Soon after I arrived in Flint, Mich., during World War II, the
Department of Recreation employed me to teach at four of their
pools. There were many surprises. Almost all of the children who
crowded into the pools at the stroke of 1 p.m. were either
nonswimmers or were taught by parents or other swimmers.
The only evidence I saw of skilled swimming was in persons
trained as American Red Cross lifesavers. Most of the children
just played in the water or swam two strokes: "front
stroke" and "back stroke."
That was in 1944. Front stroke was mostly dog paddling, with
arms under the water or a struggling way of moving in the water
with head held high up above the surface. I got into the pool,
held out my hands and said, "Let’s make a circle and
play tea party," to teach them to get down in the water
where they could get into a swimming position.
I’d pick up an imaginary tray and say, "Who’d
like some chocolate milk and graham crackers?" Then I’d
go underwater to set the imaginary refreshments on the bottom of
the pool and come up saying, let’s all go down to eat and
Then I’d say for the benefit of those who didn’t go,
"It’s OK to hold your nose if you want to." Then
I’d say, "What did you do with those graham cracker
crumbs? Let’s not leave them in the water." We’d
get them and pretend to throw them out of the pool.
I’d pass out imaginary rags and say, "Go back to
wipe up the milk you spilled." A child said, "We’d
better go wax the floor," and we did.
I’ve played a lot of tea parties and waxed a lot of pool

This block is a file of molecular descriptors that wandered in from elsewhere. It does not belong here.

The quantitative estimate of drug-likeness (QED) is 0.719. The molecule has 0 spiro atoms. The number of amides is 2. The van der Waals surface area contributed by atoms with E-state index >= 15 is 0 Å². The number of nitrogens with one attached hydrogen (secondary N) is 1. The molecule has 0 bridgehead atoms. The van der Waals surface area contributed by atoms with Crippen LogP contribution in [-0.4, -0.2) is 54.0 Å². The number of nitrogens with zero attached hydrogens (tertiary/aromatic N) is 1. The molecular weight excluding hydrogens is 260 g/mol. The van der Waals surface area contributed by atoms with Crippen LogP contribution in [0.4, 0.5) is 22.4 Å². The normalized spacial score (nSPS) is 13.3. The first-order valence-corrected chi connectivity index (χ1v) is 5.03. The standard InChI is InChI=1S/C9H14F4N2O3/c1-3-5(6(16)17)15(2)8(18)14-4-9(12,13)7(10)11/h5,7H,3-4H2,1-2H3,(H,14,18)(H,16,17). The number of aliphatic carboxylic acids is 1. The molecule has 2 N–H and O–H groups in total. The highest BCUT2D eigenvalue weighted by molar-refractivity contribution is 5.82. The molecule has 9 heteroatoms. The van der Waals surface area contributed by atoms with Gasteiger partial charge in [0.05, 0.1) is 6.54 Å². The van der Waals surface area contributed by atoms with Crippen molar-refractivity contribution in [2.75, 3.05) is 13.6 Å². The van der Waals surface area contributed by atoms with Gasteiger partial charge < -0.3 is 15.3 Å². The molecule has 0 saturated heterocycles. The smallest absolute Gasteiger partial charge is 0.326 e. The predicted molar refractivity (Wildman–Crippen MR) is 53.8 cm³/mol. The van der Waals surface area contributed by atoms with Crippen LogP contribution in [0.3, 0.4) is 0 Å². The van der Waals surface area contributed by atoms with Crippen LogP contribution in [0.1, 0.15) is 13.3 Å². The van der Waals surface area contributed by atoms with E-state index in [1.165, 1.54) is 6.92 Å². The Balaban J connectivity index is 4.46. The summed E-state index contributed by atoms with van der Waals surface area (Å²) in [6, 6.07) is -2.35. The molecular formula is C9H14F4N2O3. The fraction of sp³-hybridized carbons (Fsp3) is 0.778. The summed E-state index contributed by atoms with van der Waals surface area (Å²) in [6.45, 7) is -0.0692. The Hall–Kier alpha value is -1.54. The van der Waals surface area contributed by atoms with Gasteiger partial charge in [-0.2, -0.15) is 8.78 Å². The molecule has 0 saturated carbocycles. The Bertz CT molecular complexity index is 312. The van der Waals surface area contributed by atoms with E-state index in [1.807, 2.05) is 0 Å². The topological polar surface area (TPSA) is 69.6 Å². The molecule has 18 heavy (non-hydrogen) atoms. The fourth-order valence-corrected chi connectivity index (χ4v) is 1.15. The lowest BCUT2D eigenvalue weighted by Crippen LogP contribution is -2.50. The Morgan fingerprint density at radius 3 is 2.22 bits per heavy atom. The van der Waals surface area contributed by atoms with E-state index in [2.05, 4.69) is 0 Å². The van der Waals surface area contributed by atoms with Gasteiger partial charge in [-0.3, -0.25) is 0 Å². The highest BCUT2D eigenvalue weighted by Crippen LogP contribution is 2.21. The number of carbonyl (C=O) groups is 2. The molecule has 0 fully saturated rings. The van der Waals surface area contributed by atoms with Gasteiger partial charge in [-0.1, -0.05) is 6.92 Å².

floors in my time. Even the ones who didn’t go under at
first went later forgetting to hold their noses. Tea party worked
with children in Michigan more than fifty years ago, and it
worked in my back yard pool with young Lacie and James last week.
My daughter, Nancy Russell, and I have taught thousands of
children to swim. Our objectives were the same as they’d
have been if we’d started by saying, "Quiet, please.
We’re ready to start the lesson." Our secret was to get
the group playing together in the water and keep it moving. We
played at walking like monkeys, making picture frames and going
under bridges, and so they’d be swimming before they knew
The game approach had some serious moments, but our objective
was to teach the children to swim well enough to enjoy it for a
After the third lesson, we gave special attention to children
who still could not yet take off alone, balanced and with face in
the water. In four more lessons and other "tricks and
gimmicks," we expected them to also swim on their backs and
do a beginner’s dive from the deck and come up swimming. We
stood by as they took turns with that.
We taught self rescue by playing "kangaroo hop" in
water chest deep. A group of kangaroos, hopping in a vertical
position, pulling with both hands while taking a breath and
moving forward a little with each hop. Later we took them one at
a time to deeper water and watched as they kangaroo hopped to
Some of those youngest swimmers still remember about the
graham crackers and chocolate milk. Many, like our own Nancy at
age four or five, got so caught up in the games that they were
swimming before they knew it. It was that way with Lacie and
James, my guests last week.